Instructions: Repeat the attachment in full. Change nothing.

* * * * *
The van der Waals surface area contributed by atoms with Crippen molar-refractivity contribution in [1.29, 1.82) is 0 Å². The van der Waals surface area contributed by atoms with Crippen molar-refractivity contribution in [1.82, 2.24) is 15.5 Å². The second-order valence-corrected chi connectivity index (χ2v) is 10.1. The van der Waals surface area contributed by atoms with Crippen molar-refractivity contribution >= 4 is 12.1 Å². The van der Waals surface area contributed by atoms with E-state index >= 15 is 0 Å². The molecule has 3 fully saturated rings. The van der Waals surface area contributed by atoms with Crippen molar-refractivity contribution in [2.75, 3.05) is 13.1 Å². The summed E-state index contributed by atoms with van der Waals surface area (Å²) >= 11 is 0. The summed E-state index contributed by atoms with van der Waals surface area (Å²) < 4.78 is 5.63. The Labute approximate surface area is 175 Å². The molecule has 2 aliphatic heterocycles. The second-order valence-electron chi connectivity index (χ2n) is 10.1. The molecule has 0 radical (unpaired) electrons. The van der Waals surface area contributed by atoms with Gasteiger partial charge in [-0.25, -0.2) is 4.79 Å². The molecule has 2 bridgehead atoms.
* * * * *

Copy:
The van der Waals surface area contributed by atoms with Crippen molar-refractivity contribution in [1.29, 1.82) is 0 Å². The van der Waals surface area contributed by atoms with Crippen molar-refractivity contribution in [1.82, 2.24) is 15.5 Å². The second-order valence-corrected chi connectivity index (χ2v) is 10.1. The van der Waals surface area contributed by atoms with Crippen molar-refractivity contribution >= 4 is 12.1 Å². The van der Waals surface area contributed by atoms with E-state index >= 15 is 0 Å². The molecule has 3 fully saturated rings. The van der Waals surface area contributed by atoms with Crippen molar-refractivity contribution in [2.75, 3.05) is 13.1 Å². The summed E-state index contributed by atoms with van der Waals surface area (Å²) >= 11 is 0. The summed E-state index contributed by atoms with van der Waals surface area (Å²) < 4.78 is 5.63. The Labute approximate surface area is 175 Å². The molecule has 2 aliphatic heterocycles. The second-order valence-electron chi connectivity index (χ2n) is 10.1. The molecule has 0 radical (unpaired) electrons. The van der Waals surface area contributed by atoms with Gasteiger partial charge in [-0.25, -0.2) is 4.79 Å². The molecule has 2 bridgehead atoms.